Historical Albion Michigan
By Frank Passic

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Morning Star, May 4, 2008, pg. 3

We continue with our theme of “Albion--100 Years Ago.” Week ending May 7, 1908. “Endurance Run Passes Through City. 30 Automobiles Passed Through Albion. A large crowd of onlookers gathered at the Hotel Albion corner Friday morning to watch the cars pass in the 450-mile endurance run under the auspices of the Detroit Automobile Dealer’s Association. At 8:25 the first car rounded the turn at Austin and Superior and came down Superior at a rate of speed which shattered all former efforts on Baptist hill. At the Hotel corner the confetti which the advance car had scattered showed the racers a turn and the big Franklin car was off towards Jackson.”

“Mayor McAuliffe Roughly Handled. Albion has been insulted and that by a M.U.R. conductor. Our Mayor was forcibly ejected from a local car at the car barns Monday, and to add injury to insult his left hand bears a deep imprint of Conductor Orns’ teeth. According to report, it was only after three employees of the road took a hand in the ejectment proceedings that Mayor McAuliffe consented to allow himself to be put off.”

Week ending May 7, 1908: “Grover Cleveland, age 16, passed away Sunday afternoon and is now barking at the heels of some Indian pony in the happy hunting grounds. Grover was owned by Mr. Will Sterling and in his life was a small fat specimen of dogdom said to be gifted with much intelligence. Grover was given a decent funeral and he will be missed by his former owner.”

“Last Monday Welch Stevens was arrested on a warrant charging him with buying to brushes of J.C. Eslow, valued at $1.15, and having them charged, giving his name as Charles E. Wilson. The sale it is claimed was made last year and the goods have never been paid for.”

“Mr. Albert Lutka, of Freeport, Michigan, is visiting relatives and friends in and around Albion. Mr. Lutka came to South Albion about 50 years ago and when asked as to just what year, he replied that it was the year Abraham Lincoln was elected president. Mr. Lutka and his family lived opposite the McCutcheon farm in South Albion.

Week ending May 14, 1908: Mayor McAuliffe Under Arrest. “I’ll admit I did use some strong language, but I did not use the words cited in the complaint, and I’ll fight the case to the Supreme Court before I plead guilty,” declared Mayor Dan McAuliffe of Albion Friday afternoon, when arraigned in Justice Bidwell’s court in Battle Creek on a charge of using indecent, profane and insulting language in the presence of women and children. The mayor was arrested on a criminal charge on the strength of a complaint signed by a former conductor (Henry Orns) of the Michigan United, resulting from a dispute had last Monday on the way from Albion to Marshall. Orns paid a fine of $2 and costs in Justice McCutcheon’s court but it is also claimed that the incident cost him his position on the road. McAuliffe’s trial was set for May 25.”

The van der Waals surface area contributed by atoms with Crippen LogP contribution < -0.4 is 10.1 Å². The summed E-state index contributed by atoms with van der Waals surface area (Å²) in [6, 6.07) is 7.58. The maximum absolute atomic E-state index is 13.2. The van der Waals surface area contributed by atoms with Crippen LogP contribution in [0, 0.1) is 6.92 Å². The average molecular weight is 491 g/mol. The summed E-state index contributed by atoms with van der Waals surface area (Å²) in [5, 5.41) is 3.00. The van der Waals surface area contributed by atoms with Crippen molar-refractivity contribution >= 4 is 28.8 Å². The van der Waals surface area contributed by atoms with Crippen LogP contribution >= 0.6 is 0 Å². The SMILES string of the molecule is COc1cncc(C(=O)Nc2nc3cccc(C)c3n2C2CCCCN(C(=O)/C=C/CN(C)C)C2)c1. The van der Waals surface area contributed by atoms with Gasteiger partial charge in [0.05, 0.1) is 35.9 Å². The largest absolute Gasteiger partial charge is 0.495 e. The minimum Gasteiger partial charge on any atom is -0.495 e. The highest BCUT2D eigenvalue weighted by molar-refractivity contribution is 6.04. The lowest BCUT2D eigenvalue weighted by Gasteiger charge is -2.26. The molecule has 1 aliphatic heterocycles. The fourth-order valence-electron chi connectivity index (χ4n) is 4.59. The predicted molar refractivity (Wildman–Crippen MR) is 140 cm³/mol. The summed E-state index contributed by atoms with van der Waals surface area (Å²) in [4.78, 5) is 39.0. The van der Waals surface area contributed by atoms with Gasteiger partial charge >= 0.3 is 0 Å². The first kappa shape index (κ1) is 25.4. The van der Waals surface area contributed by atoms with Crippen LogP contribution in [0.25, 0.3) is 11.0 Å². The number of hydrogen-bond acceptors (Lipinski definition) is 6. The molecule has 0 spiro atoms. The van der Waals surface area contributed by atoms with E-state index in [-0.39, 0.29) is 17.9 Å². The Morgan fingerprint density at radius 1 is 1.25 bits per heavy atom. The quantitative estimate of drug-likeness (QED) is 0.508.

Week ending May 21, 1908. “James Hill, a colored boy, who was arrested here 10 days ago for stealing a ride on a Michigan Central train, was arrested again Thursday. The charge against him this time is drawing a razor on John Dean.” “C.E. Hillis went to Lansing today and took Charles Titus of Albion to the state industrial school. He is 14 years of age and sent to that institution until he is 17 years of age by Judge Hamm.”

Week ending May 28, 1908. “Russians Again Break Loose. After a lull of some months in which the Russians at the Malleable addition have kept out of the police courts, four Russians broke looks this morning and looted a more fortunate countryman. The quartette entered the home of Helen Ignatuk and stole about $75 cash, and the trunk of one of Helen’s boarders, Paul Leznevicz. Interpreter Hayman rounded out the colony and founded that Jim Corgan, Eddie Okunevicz, Adam Kukula, and Foma Pietruk were missing. Officer Mallory was notified and the chase was on. Mr. Mallory found that the quartette had scattered into the country and at last reports he had captured a Russian north of Marengo.”


Next 100 Years Ago Article: June 1908

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